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Influenced by Avicennism and Neoplatonism, the Persian or Kurdish, philosopher Shahab al-Din Suhrawardi (1155–1191), who left over 50 writings in Persian and Arabic, founded the school of Illumination. He developed a version of illuminationism (Persian حكمت اشراق hikmat-i ishrāq, Arabic: حكمة الإشراق ḥikmat al-ishrāq). The Persian and Islamic school draws on ancient Iranian philosophical disciplines, Avicennism (Ibn Sina’s early Islamic philosophy), Neoplatonic thought (modified by Ibn Sina), and the original ideas of Suhrawardi.
In his Philosophy of Illumination, Suhrawardi argued that light operates at all levels and hierarchies of reality (PI, 97.7–98.11). Light produces immaterial and substantial lights, including immaterial intellects (angels), human and animal souls, and even 'dusky substances', such as bodies.
Suhrawardi's metaphysics is based on two principles. The first is a form of the principle of sufficient reason. The second principle is Aristotle's principle that an actual infinity is impossible.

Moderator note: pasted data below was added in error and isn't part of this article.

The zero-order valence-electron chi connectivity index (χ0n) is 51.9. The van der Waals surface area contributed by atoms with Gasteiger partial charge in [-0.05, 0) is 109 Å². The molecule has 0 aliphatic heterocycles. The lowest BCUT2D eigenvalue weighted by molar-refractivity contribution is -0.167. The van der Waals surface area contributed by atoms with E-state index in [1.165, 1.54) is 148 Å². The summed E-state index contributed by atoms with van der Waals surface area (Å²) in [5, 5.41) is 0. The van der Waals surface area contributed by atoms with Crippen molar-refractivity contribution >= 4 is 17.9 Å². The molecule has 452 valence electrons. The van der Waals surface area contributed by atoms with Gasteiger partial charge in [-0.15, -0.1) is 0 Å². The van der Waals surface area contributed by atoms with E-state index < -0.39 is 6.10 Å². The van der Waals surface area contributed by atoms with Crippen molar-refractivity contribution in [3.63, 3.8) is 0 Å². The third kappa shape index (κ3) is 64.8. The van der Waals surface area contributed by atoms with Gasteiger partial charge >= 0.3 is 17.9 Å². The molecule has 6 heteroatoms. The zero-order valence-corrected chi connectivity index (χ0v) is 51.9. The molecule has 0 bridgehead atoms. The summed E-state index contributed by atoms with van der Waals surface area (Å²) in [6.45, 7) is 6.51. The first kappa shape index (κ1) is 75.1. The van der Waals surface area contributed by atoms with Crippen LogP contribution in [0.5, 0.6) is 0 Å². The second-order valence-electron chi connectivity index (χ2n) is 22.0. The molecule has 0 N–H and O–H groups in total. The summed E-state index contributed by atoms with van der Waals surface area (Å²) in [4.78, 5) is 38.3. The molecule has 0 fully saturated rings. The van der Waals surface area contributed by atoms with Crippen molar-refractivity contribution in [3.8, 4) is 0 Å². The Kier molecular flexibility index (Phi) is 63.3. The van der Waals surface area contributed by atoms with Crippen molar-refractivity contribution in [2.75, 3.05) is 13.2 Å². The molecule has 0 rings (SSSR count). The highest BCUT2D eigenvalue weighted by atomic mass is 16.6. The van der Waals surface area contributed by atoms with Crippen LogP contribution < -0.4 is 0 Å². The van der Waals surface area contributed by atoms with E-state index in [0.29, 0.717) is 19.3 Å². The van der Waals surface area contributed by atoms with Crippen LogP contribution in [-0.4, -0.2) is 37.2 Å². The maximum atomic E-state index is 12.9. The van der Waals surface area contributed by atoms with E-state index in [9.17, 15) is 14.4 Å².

None of Suhrawardi's works were translated into Latin, and so he remained unknown in the Latin West, although his work continued to be studied in the Islamic East. According to Hosein Nasr, Suhrawardi was unknown to the west until he was translated to western languages by contemporary thinkers such as Henry Corbin, and he remains largely unknown even in countries within the Islamic world. Suhrawardi tried to present a new perspective on questions like those of existence. He not only caused peripatetic philosophers to confront such new questions but also gave new life to the body of philosophy after Avicenna. According to John Walbridge, Suhrawardi's critiques of Peripatetic philosophy could be counted as an important turning point for his successors. Although Suhravardi was first a pioneer of Peripatetic philosophy, he later became a Platonist following a mystical experience. He is also counted as one who revived the ancient wisdom in Persia by his philosophy of illumination. His followers, such as Shahrzouri and Qutb al-Din al-Shirazi tried to continue the way of their teacher. Suhrewardi makes a distinction between two approaches in the philosophy of illumination: one approach is discursive and another is intuitive.